Biden Praises Debt-Ceiling Deal in Address to the Nation

President Biden hailed a rare example of bipartisan cooperation in Washington on Friday, saying in his first prime-time address from the Oval Office that this week’s legislative budget deal averts economic calamity from a default on the nation’s debt.

The legislation, known as the Fiscal Responsibility Act, passed the Senate late Thursday after receiving broad support in the House earlier in the week. The bill suspends the debt ceiling for two years and cuts back on spending.

Seated behind the Resolute Desk, Mr. Biden said he would soon sign the measure into law and sought to reassure Americans that robust job growth — the economy added 339,000 jobs in May alone — would not be sidetracked by global fears about whether the United States is willing to pay its bills.

“Essential to all the progress we’ve made in the last few years is keeping full faith and credit of the United States,” Mr. Biden said, adding: “Passing this budget agreement was critical. The stakes could not have been higher.”

The speech was designed to double down on Mr. Biden’s longtime brand as a political deal-maker who is able to reach compromise with his rivals. His advisers believe that reputation is critical to his ability to win a second term in the White House.

But Mr. Biden also used his remarks, which lasted about 12 minutes, to highlight achievements by his administration that are fiercely opposed by Republicans, and vowed to continue pushing a Democratic agenda that includes higher taxes on the wealthy, more spending on climate change and veterans and no cuts to health care or the social safety net.

“No one got everything they wanted, but the American people got what they needed,” he said. He added that “we protected important priorities from Social Security to Medicare to Medicaid to veterans to our transformational investments in infrastructure and clean energy.”

Mr. Biden went out of his way to praise House Speaker Kevin McCarthy, his chief Republican rival.

“He and I, we and our teams, we were able to get along, get things done,” Mr. Biden said. “We were straightforward with one another, completely honest with one another and respectful with one another. Both sides operated in good faith.”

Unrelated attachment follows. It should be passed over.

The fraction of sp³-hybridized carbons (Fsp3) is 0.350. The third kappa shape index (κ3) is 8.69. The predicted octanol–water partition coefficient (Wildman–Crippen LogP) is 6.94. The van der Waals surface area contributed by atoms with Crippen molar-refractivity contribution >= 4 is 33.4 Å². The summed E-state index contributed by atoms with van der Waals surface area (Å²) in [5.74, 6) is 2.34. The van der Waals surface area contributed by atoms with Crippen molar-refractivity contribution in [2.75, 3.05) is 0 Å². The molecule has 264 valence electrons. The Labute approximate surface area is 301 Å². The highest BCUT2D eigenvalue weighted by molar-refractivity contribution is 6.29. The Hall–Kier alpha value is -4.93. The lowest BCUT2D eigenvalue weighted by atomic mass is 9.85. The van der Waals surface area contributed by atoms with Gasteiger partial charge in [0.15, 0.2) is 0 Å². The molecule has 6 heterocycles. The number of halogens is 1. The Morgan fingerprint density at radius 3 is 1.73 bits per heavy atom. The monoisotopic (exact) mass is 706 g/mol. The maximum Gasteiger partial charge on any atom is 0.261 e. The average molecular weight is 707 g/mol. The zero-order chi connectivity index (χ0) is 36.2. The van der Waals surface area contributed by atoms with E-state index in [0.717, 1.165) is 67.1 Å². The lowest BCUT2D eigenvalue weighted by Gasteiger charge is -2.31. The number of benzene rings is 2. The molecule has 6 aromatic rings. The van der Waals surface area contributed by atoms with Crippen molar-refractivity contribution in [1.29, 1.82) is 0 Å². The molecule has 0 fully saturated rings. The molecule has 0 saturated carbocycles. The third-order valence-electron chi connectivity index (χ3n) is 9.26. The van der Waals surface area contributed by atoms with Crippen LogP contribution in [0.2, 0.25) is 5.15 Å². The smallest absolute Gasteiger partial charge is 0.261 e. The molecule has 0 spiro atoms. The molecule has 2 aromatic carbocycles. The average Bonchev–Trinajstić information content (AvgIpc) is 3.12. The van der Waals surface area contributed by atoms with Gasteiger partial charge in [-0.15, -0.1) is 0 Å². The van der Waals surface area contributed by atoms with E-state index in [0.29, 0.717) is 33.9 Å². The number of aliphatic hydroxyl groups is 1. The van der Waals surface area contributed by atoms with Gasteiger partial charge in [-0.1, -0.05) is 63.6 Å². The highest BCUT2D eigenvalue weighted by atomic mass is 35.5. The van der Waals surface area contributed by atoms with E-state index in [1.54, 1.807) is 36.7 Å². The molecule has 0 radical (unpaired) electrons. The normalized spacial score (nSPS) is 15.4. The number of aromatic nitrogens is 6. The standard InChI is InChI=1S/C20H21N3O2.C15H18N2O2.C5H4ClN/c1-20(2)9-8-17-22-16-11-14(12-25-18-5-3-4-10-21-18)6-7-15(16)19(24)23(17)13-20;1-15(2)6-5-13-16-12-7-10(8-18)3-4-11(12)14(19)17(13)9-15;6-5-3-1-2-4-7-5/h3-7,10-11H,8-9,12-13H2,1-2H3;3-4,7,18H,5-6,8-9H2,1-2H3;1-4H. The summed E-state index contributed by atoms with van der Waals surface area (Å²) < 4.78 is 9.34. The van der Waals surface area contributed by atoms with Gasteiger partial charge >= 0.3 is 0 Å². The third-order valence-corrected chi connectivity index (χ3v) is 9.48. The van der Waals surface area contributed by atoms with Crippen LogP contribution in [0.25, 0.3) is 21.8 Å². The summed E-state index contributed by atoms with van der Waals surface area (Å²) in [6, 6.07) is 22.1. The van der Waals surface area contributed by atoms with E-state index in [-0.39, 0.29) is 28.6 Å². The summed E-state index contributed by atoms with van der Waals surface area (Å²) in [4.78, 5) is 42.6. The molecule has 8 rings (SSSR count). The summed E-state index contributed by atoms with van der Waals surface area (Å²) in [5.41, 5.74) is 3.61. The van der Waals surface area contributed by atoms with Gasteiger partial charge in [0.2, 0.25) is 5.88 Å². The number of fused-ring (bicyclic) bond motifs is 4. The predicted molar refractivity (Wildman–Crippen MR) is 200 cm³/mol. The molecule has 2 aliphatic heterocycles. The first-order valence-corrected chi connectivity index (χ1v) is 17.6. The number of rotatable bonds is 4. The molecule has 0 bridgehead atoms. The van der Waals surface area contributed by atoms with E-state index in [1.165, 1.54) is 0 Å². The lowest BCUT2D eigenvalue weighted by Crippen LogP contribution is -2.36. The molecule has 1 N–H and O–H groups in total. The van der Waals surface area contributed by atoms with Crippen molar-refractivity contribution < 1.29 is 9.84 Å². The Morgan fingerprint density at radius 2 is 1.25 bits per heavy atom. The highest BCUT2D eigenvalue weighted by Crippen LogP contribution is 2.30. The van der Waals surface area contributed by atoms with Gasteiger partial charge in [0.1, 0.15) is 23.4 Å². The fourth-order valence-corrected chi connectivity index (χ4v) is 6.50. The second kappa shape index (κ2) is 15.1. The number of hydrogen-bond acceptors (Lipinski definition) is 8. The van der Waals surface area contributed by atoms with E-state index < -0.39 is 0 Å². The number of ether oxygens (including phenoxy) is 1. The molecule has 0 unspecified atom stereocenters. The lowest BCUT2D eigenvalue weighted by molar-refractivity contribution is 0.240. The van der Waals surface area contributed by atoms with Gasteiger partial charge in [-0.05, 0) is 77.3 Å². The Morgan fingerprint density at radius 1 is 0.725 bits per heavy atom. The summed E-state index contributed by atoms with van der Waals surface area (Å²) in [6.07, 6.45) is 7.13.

The president said he would sign the bill on Saturday, two days before the so-called X-date, when the Treasury secretary said the government would run out of cash to pay its bills, a situation that economists have predicted would cause global uncertainty and turmoil.

Presidents often reserve the Oval Office for addresses to the nation about war, economic crises or natural disasters. President Ronald Reagan delivered somber remarks from there after the space shuttle Challenger exploded in 1986. President Donald J. Trump announced pandemic restrictions from the Oval Office in early 2020.

Mr. Biden’s decision to use the same venue on Friday underscores how close he believes the nation veered toward economic disaster.

Mr. Biden and lawmakers had expressed optimism for weeks that they would reach an accord to avoid that outcome, but the deep disagreements between Democrats and Republicans kept the country — and the rest of the world — on edge until the votes were cast in both chambers.

In the House, conservative Republicans initially revolted against Mr. McCarthy for failing to win more spending concessions from the president. Several threatened Mr. McCarthy’s speakership, but backed down amid robust support for the speaker from other Republicans.

Some Democrats in the House and Senate also resisted the compromise, but the White House made the decision to largely keep quiet as the votes proceeded this week, hoping to avoid inflaming the conservative opposition and making Mr. McCarthy’s job harder.

Mr. Biden has said on several occasions that he hoped to find a way to avoid a similar crisis over the debt ceiling in the future and has mentioned the 14th Amendment to the Constitution, which says the debt of the United States “shall not be questioned.”

Some legal experts believe that a president could use that passage to ignore the statutory debt limit, thereby avoiding the regular clashes between the parties. Mr. Biden said last month that he hoped to “find a rationale to take it to the courts to see whether or not the 14th Amendment is, in fact, something that would be able to stop it.”

On Sunday, he said, “That’s another day.”

Before the Oval Office speech, Mr. Biden was faced with anger among some progressives in his party that he had agreed to too many Republican demands during the negotiations.

Some Democratic lawmakers voted against the debt ceiling legislation because of new work requirements that it imposes on some recipients of food assistance. White House officials have argued that the legislation removes work requirements for others, including the homeless and veterans.

The president also angered some environmentalists by agreeing to approve construction of a natural gas pipeline through West Virginia and Virginia. Critics say the 300-mile Mountain Valley Pipeline will hurt wildlife and the environment as it cuts across the Appalachian Trail.

For Mr. Biden, the debt ceiling deal helps to avoid undercutting the strong economy, which is a key selling point for his campaign.

But his political advisers also have to be concerned about maintaining support from the coalition of voters who put him in office in 2020, some of whom have been disappointed with his achievements in climate, criminal justice and other areas.

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